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Interview with Patriarch Twal – “Christians against the current”

FouadTHOLY LAND (OASIS) – In Jordan, the Patriarch  participated in meetings between the leaders and representatives of the Churches of the East. The issues addressed were fundamentalism and the persecution of Christians, the Israeli-Palestinian crisis that is never really addressed, and the “winds of war” in Syria, with the risk of a post-conflict that is even more explosive.

“We’re going against the current. It is a constant effort, but it requires the search for truth.” Archbishop Fouad Twal, Latin Patriarch of Jerusalem, was in Amman for a meeting between the leaders and representatives of the Churches of the East, convened by the King of Jordan to reflect on the challenges that Arab Christians face today and which are a matter of grave concern for King Abdullah II.

“The major urgency now is to set straight the religious discourse of so many Imams  who, from within their mosques, preach violence against non-Muslims.  Furthermore, the  constitutions of certain countries, which do not acknowledge equal rights for Christians  as other citizens, should be modified.”

Meanwhile, the Middle East is being emptied of Christians who continue emigrating. 

We Christians are a bit spoiled. “Right at the first signs of danger it is easy to pack the suitcases, knowing that we will be welcomed in Western countries. Certain factors encourage us to do that, namely, that other Christians have succeeded economically in the diaspora. But let me repeat that  if the land of the Middle East is really dear to us,  it should be for better and for worse.”

How do you see, from Jerusalem, the internal conflict of Muslims which tears apart the Middle East ? 

It is a source of pain for me. We are dramatically concerned about the US threats to attack Syria. The Syrian Bishops emphasize that the persecution of Christians by rebels is an objective reality. But to this pain is added another. The focus of attention is displaced. Nobody talks anymore about the Israeli military occupation, about the Wall, about the lack of freedom to reach the Holy Places. Meanwhile, our situation is not getting any better. From being exceptional it has become commonplace.

Over the last months, the US Secretary of State attempted to launch peace talks.  But on which basis will this dialogue, and a subsequent understanding, be based?  

I have recently met with King Abdullah, and he was optimistic.  In his view, if no agreement is reached during Obama’s term, then there is no hope of getting one.  However, I would like to stress again that the dialogue is not an end in itself, but a means to start a solution.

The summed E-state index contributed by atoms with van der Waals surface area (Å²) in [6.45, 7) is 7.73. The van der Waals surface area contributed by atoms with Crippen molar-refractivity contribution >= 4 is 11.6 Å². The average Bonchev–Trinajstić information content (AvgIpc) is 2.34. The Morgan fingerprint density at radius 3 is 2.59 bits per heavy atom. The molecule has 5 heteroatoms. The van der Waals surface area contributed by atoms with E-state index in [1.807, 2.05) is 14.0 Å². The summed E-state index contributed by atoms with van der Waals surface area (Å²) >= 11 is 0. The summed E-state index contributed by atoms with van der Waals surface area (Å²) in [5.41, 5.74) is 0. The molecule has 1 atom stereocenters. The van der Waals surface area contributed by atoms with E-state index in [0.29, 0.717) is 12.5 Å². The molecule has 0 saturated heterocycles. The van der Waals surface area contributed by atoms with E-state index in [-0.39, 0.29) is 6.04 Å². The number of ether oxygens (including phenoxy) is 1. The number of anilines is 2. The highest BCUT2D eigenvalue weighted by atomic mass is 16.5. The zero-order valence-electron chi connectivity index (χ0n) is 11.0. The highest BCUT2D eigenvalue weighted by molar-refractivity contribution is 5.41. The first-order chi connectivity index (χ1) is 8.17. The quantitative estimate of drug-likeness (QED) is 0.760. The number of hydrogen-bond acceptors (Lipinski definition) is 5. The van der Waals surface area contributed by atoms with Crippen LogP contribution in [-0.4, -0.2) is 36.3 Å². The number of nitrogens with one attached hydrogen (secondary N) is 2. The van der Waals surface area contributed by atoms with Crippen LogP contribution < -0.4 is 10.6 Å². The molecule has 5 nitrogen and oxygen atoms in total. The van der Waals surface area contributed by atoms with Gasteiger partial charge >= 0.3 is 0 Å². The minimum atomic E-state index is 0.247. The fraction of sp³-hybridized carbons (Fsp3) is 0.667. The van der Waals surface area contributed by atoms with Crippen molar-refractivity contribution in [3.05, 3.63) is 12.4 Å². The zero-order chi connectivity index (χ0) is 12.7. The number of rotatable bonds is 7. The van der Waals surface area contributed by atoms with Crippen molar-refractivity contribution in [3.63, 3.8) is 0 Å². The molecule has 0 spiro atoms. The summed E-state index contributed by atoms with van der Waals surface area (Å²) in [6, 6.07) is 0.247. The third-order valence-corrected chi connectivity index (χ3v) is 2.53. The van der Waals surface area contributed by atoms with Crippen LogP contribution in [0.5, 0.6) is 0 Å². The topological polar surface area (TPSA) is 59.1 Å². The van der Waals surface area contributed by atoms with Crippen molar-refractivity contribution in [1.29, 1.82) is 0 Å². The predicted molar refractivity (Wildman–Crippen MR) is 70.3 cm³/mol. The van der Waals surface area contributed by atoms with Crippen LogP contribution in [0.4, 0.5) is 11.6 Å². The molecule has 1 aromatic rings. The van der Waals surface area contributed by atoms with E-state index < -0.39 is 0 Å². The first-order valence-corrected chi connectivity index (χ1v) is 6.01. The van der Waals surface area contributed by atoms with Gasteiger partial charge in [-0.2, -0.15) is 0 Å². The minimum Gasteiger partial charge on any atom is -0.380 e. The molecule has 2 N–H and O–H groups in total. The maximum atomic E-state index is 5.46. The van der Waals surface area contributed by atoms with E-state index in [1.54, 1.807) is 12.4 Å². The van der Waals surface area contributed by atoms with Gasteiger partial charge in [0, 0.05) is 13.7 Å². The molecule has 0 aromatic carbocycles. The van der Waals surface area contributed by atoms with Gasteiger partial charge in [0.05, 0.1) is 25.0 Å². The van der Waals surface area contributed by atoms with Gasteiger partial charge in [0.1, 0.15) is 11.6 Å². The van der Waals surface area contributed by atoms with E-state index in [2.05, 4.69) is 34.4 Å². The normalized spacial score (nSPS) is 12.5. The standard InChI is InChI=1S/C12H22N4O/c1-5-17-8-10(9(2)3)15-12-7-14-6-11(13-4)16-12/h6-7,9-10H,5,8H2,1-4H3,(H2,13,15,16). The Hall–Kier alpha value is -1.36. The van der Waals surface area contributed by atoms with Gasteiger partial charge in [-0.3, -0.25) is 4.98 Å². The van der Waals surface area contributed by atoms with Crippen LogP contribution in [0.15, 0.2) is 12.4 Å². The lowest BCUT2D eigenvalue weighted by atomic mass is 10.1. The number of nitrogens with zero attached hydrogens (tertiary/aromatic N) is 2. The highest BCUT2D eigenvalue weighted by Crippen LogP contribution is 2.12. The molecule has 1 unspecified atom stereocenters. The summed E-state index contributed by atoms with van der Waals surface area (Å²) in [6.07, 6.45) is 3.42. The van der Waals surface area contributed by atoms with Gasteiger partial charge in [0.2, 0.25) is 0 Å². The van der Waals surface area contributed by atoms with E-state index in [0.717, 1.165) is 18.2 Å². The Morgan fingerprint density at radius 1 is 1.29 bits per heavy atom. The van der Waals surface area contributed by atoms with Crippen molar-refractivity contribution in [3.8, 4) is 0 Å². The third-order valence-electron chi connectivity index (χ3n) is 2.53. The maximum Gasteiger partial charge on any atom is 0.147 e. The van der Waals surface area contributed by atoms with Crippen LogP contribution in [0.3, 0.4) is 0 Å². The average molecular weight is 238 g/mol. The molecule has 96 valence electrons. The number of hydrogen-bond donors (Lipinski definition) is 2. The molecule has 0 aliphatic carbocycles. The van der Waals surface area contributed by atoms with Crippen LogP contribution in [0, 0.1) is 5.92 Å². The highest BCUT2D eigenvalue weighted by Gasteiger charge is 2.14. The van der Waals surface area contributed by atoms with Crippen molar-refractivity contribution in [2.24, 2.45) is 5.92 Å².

A two-state solution, backed by the Holy See, seems to have become impossible in the wake of building new Israeli settlements. Some would suggest therefore one single State.  What do you think?

I would not say that the hypothesis of two States is past.  To Israel we say: if you want two States, give the necessary space to do it.  If not, let us work for one State, a democratic one.  Of course, there is the risk, within a number of years, that there would be a Palestinian President. But it seems to me that the Israeli government prefers to manage the conflict rather than solve it.

Would the situation in Syria explode this “management”  by Israel?

Israelis are afraid of Assad, but they are more afraid of what might happen after him.  I am sure of that.

What scenarios do you see for Syria ?

It is an illusion to think that the US plan of targeted strikes would be performed surgically.  A war would give yet more strength to the mercenaries – Jihadist and Salafist.  I emphasize, therefore, my “No” to war, and “Yes” to a political solution.  In the Arab countries, what brings about the downfall of a government is usually not the rebels, but rather the army.  Up till now, 100,000 deaths are recorded, let alone  thousands of refugees, in order to overthrow a leader who is still healthy.

Jerusalem remains always the heart of historical events.

The Jerusalem that I know is one that unites all believers worldwide  and, at the same time, divides them.  It is a city of contradiction.   Perhaps my successor will see peace. I will not!

Marialaura Conte, Martino Diez (Oasis Center)